Discussion: Assessing organizational effectiveness
Discussion: Assessing organizational effectiveness
According to McLaughlin and Olson (2012), “a key component of effective operations is the ability to move strategy to action” (pg. 13). Once a health care organization has a strategy, it is then necessary to select the accurate assessment tool to implement the strategy. Balance scorecards, strategy maps, and dashboards are three organizational assessment tools that are used frequently to move a strategy into action.
1. Read the article, The balanced scorecard, strategy maps and dashboards: Why are they different? at the following link:
2. Identify two (2) issues from the list of top issues confronting hospitals in 2016 published by the America College of Healthcare Executives ( )
3. Then choose one (1) tool (balanced scorecard, strategy maps, or dashboards) per selected issue and discuss (from a health care manager perspective) how you would use that tool to minimize the selected issue.
McLaughlin, D. B., & Olson, J. R. (2012). Healthcare operations management (2nd ed.). Chicago, IL: Health Administration Press.
American College of Healthcare Executives. (2016). Top issues confronting hospitals in 2016. Retrieved from
Bayliss, J., Chin, G. & Pfingsten, M. (2016). Types of traditional organizational designs: Simple, functional & divisional designs. Retrieved from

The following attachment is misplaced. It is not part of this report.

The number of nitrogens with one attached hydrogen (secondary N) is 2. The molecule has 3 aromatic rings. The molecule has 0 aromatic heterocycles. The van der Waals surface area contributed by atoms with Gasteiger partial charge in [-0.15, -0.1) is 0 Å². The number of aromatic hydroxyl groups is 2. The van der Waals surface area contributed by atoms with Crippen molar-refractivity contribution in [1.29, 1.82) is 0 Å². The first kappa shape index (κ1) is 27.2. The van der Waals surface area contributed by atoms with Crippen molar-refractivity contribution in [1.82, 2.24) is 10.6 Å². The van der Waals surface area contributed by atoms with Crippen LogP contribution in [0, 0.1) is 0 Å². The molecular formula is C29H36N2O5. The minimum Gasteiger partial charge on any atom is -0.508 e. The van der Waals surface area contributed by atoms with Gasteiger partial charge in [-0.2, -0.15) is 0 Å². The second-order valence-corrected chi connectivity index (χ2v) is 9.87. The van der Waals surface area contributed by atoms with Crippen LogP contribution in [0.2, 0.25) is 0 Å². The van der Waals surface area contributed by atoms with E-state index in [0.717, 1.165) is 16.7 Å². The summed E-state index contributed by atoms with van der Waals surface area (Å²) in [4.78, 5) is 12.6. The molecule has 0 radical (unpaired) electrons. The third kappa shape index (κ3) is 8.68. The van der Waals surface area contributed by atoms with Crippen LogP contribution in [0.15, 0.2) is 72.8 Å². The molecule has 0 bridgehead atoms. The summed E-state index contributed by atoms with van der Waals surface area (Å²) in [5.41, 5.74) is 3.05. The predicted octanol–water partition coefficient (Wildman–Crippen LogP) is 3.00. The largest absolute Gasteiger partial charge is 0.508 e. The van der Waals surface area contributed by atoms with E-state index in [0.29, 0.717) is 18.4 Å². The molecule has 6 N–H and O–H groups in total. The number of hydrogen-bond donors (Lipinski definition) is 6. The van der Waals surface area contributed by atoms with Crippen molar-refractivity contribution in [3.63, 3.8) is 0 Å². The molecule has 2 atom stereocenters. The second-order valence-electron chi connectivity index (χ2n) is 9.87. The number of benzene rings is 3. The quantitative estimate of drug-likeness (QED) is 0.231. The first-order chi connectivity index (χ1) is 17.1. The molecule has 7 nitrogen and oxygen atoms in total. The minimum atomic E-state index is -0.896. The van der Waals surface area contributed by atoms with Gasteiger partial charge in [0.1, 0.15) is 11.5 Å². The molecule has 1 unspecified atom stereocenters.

Cokins, G. (2013). The balanced scorecard, strategy maps and dashboards: Why are they different? Retrieved from
Health Research & Educational Trust. (2014). Building a leadership team for the health care organization of the future. Retrieved from
Griner, P. (2017). Case study: On being transparent. Retrieved from
Kash, B. A., Spaulding, A., Johnson, C. E., & Gamm, L. (2013). Success factors for strategic change initiatives: a qualitative study of healthcare administrators’ perspectives. Journal of Healthcare Management, 59(1), 65-81. doi: 10.1097/HMR.0b013e318276faf8
Nagy, J. (2016). Section 1. Organizational structure: An overview. Retrieved from
Schyve, P. M. (2009). Leadership in healthcare organizations: A guide to joint commission leadership standards. Retrieved from
Werberg, D. (2010). Transformational leadership and staff retention: An evidence review with implications for healthcare systems. 34(3), 246-258. doi: 10.1097/NAQ.0b013e3181e70298
Wyatt, J. (2004). Scorecards, dashboards, and KPIs keys to integrated performance measurement: to effectively measure performance, providers need more than just a balanced scorecard; they also must be able to access performance data from a central data warehouse. Healthcare Financial Management. 58(2), 76-80.
Discussion Question 3
Leadership: Power, Authority, and Influence
Power, authority, and influence are three terms that are actively seen in the role of leadership. The correct balance of the three is vital to being an effective health care leader. Research and identify the differences among power, authority, and influence. Explain, using examples, how misapplication of power, authority, and influence could lead to damaging consequences as a health care leader.